The emphasis on student demand to the exclusion of other concerns also has grave implications, I fear, for my alma mater’s ability to grow and thrive as one of Canada’s leading research universities. A reduced emphasis on Greek and Latin teaching, for example, narrows options for undergraduate and graduate students interested in any aspect of European culture or society before 1800, whether they are students of English, French, foreign languages, Comparative Literature, History, Philosophy, Religious Studies, or a number of other disciplines. Moreover, research in those areas at the University will be impaired if, in the longer term, the reduction of undergraduate study in Classics (and in the other fields affected) leads to a reduction in the number faculty conducting research in those areas. As critical expertise is lost, undergraduate and graduate education will become narrower in scope, and the opportunities for collaborative and interdisciplinary research will become fewer.
I also find troubling the emphasis, in the Dean’s memo, on the number of undergraduate majors as the sole measure of student demand. The memo itself suggests other possible metrics, such as the number of majors per faculty member, or the ratio between the number of students in courses associated with a program, and the number of faculty in that program, but objects that these latter two measures are subject to more uncertainty, given the difficulties in some cases in linking faculty members and/or courses to specific programs. It would be a great pity indeed if entire undergraduate programs were to be shut down, and educational opportunities denied to the undergraduates of today and tomorrow, because of a difficulty in gathering reliable statistics.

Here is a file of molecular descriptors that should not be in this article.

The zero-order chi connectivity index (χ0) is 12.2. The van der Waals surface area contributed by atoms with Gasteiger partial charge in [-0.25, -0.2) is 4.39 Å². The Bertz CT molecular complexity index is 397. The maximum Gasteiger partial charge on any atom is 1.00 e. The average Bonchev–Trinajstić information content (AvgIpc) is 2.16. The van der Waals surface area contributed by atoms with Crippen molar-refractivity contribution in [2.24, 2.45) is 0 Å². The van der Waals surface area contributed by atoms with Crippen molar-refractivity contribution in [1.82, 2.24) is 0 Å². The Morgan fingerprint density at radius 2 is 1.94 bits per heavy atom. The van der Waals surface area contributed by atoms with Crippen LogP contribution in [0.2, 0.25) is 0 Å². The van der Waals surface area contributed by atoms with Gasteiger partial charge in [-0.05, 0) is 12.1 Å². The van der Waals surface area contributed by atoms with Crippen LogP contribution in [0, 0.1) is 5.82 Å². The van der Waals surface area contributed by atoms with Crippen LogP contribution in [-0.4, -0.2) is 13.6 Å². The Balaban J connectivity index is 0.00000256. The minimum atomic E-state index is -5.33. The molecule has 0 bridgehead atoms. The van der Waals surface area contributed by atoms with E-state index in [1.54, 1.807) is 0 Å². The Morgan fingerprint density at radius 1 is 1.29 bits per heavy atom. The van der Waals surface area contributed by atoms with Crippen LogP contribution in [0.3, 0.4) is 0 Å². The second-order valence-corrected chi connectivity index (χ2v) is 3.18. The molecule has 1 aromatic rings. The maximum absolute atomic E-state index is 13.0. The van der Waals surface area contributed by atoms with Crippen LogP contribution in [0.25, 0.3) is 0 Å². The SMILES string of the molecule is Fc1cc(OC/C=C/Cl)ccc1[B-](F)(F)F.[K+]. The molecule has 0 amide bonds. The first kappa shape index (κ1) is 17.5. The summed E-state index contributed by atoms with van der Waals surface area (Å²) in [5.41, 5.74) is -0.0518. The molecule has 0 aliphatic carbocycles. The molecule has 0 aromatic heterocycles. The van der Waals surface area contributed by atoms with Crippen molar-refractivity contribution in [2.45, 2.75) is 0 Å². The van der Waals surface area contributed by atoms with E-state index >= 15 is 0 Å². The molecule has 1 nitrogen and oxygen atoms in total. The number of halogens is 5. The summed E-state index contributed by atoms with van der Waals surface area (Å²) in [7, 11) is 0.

Moreover, if the goal of this exercise is (as the memo states) to redistribute resources in order to treat students equitably across programs, then surely some measure of the resources associated with each major is essential. A major such as French and Italian, for example, may have few undergraduates, but may also operate at virtually zero marginal cost beyond the resources already allocated to the existing French and Italian majors, while (as the memo hints), Classics faculty may in fact teach large numbers of undergraduates in mythology, culture, and literature-in-translation courses, leaving them as a strong value-for-money proposition even in spite of small numbers of majors.
By insisting on the number of undergraduate majors as the sole metric of undergraduate student demand, this memo may fall wide of the mark in matching the marginal costs and marginal utilities of different programs. In addition, a further consequence of this move will be to reduce the opportunities for interdisciplinary majors, from Classics to Latin American Studies, which provide vital opportunities for students and faculty to create new paradigms by working across traditional disciplinary boundaries. Surely, in these times, it cannot be wise to increase in this way the institutional rigidities hindering interdisciplinary inquiry.
I understand that the University of Alberta, like many other research universities, faces difficult decisions about how to allocate scarce resources in these challenging times, but it is my profound hope, as a scholar and an alumnus, that these proposals will be given the critical scrutiny that they deserve, and that a way will be found to preserve the broad range of undergraduate humanities programs that made me proud to be a graduate of the university.
Alexander Beecroft (BA ’95)